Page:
by Stephen Smith
In December 1995, after a six year journey, the Galileo spacecraft entered orbit around Jupiter.
Upon completion of its mission, the 320 kilogram probe was sent into the Jovian atmosphere to be incinerated. NASA scientists feared that, once its fuel supply was exhausted and it could no longer make orbital corrections, Galileo might randomly crash into one of Jupiter’s moons.
They were especially concerned about Europa.
They were also surprised when Europa exhibited few craters.
Instead, its surface is dominated by sinuous channels (below image), or “rilles,” that extend for thousands of kilometers in some cases.
Complex cycloid (below image) formations, called “flexi” also mystified NASA engineers.
What could create such exotic
structures? As of this writing, that question has yet to be answered
by mission analysts.
A “decoupled” surface is supposed to experience periodic deformation because movement of the ice creates stress cracks (image above), allowing gigantic rafts (below image) to form.
They are said to
float around Europa, crashing into each other as heat from the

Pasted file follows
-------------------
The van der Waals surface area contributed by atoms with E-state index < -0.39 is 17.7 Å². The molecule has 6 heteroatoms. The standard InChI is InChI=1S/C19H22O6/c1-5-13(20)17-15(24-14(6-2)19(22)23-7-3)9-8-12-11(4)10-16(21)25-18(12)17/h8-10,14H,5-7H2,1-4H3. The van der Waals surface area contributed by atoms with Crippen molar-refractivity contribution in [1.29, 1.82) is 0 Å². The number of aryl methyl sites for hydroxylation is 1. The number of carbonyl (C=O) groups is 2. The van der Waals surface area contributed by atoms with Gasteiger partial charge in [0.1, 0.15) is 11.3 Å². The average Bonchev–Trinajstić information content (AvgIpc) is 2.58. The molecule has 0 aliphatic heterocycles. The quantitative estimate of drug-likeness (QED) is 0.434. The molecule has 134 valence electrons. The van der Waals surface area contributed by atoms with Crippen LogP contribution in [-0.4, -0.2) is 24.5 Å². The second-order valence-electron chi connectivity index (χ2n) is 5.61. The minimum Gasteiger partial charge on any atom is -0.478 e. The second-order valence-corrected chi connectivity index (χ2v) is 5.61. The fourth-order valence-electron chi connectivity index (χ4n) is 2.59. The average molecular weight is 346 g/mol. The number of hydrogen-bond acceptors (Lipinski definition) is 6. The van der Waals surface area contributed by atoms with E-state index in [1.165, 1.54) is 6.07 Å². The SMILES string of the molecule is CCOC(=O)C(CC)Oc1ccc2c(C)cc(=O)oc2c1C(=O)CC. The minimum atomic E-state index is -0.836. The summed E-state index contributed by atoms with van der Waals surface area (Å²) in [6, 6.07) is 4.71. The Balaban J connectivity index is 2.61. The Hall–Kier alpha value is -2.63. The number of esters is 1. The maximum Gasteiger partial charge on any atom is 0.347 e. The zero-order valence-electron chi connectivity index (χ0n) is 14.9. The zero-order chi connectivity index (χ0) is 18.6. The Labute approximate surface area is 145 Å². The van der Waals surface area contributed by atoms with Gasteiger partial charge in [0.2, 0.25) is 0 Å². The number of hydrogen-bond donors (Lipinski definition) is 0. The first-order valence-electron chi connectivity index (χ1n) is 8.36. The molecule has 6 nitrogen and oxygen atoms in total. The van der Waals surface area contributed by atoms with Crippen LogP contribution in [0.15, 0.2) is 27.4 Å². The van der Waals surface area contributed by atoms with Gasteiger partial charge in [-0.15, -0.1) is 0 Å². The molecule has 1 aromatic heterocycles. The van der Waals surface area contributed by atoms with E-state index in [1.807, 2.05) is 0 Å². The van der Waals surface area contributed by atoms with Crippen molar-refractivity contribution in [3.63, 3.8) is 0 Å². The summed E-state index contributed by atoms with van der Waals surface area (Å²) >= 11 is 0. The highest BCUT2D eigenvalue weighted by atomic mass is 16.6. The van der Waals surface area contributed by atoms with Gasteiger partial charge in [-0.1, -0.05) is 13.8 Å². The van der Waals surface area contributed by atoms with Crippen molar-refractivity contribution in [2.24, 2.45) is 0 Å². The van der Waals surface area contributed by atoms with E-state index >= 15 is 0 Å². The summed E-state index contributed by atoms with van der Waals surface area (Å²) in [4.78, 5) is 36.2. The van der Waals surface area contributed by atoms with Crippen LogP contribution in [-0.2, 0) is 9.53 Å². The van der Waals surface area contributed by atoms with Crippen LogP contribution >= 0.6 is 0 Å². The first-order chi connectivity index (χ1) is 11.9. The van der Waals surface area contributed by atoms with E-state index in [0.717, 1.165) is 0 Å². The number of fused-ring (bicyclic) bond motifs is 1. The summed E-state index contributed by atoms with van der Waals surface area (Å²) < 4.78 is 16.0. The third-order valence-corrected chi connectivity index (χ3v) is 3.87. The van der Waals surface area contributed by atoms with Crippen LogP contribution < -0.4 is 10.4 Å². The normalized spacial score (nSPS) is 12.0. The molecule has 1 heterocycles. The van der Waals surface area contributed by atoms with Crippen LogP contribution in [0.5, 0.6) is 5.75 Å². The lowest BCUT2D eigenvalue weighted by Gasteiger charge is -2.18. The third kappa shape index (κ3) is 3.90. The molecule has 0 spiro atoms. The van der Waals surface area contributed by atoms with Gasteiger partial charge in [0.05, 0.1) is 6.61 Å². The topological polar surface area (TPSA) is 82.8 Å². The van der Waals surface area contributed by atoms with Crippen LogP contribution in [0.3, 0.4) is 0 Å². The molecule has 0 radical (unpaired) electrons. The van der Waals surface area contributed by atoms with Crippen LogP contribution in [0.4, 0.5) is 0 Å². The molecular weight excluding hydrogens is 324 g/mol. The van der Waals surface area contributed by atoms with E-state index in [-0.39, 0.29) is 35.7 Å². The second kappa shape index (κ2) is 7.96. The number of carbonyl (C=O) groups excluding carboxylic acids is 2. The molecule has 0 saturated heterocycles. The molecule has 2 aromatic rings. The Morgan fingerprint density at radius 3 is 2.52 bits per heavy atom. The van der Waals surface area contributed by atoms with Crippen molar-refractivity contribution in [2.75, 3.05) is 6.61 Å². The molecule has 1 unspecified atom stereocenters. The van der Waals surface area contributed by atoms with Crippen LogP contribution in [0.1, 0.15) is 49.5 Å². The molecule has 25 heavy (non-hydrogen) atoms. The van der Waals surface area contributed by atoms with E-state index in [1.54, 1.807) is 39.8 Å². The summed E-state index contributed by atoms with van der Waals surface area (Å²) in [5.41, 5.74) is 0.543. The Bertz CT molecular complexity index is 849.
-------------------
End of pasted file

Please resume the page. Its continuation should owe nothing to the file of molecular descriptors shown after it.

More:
interior disturbs their motion.
There are chaotic formations (above image) on Europa, as well. All regions on Europa are complexes of parallel and side-by-side grooves with no indications of fracturing.
Can repeatedly breaking ice produce
extensive parallel grooves (below image) with levees?
“Cracking” on Europa continues to be the official interpretation, although high resolution images contradict that assumption.
The larger channels are smooth, with a constant channel width, sometimes for over a thousand kilometers. In an Electric Universe, such features are not surprising.
arc, flowing across the surface, can be “pinched” by its magnetic
field into a thin filament that draws other filaments into parallel
The swirls and loops that cover the moon
duplicated in the laboratory using plasma discharge
Europa’s liquid ocean is most likely a
data modeling illusion.